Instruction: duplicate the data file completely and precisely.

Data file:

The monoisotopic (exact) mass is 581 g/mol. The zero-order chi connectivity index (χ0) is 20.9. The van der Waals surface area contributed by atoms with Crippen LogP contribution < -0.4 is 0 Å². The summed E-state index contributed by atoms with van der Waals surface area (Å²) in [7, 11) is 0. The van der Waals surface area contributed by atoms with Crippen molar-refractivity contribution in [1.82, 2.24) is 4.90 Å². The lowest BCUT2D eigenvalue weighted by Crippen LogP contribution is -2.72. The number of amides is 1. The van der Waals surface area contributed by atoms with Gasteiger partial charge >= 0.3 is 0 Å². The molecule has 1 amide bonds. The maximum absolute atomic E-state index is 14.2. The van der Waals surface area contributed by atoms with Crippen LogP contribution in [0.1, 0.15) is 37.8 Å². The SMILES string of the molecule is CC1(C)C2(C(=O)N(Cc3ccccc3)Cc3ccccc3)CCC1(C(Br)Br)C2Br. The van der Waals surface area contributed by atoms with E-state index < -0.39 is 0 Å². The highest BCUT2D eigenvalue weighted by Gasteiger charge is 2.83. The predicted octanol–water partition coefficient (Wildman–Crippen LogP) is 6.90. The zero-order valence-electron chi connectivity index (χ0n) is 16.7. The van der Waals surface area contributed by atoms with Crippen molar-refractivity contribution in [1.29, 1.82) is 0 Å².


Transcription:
The monoisotopic (exact) mass is 581 g/mol. The zero-order chi connectivity index (χ0) is 20.9. The van der Waals surface area contributed by atoms with Crippen LogP contribution < -0.4 is 0 Å². The summed E-state index contributed by atoms with van der Waals surface area (Å²) in [7, 11) is 0. The van der Waals surface area contributed by atoms with Crippen molar-refractivity contribution in [1.82, 2.24) is 4.90 Å². The lowest BCUT2D eigenvalue weighted by Crippen LogP contribution is -2.72. The number of amides is 1. The van der Waals surface area contributed by atoms with Gasteiger partial charge >= 0.3 is 0 Å². The molecule has 1 amide bonds. The maximum absolute atomic E-state index is 14.2. The van der Waals surface area contributed by atoms with Crippen LogP contribution in [0.1, 0.15) is 37.8 Å². The SMILES string of the molecule is CC1(C)C2(C(=O)N(Cc3ccccc3)Cc3ccccc3)CCC1(C(Br)Br)C2Br. The van der Waals surface area contributed by atoms with E-state index < -0.39 is 0 Å². The highest BCUT2D eigenvalue weighted by Gasteiger charge is 2.83. The predicted octanol–water partition coefficient (Wildman–Crippen LogP) is 6.90. The zero-order valence-electron chi connectivity index (χ0n) is 16.7. The van der Waals surface area contributed by atoms with Crippen molar-refractivity contribution in [1.29, 1.82) is 0 Å².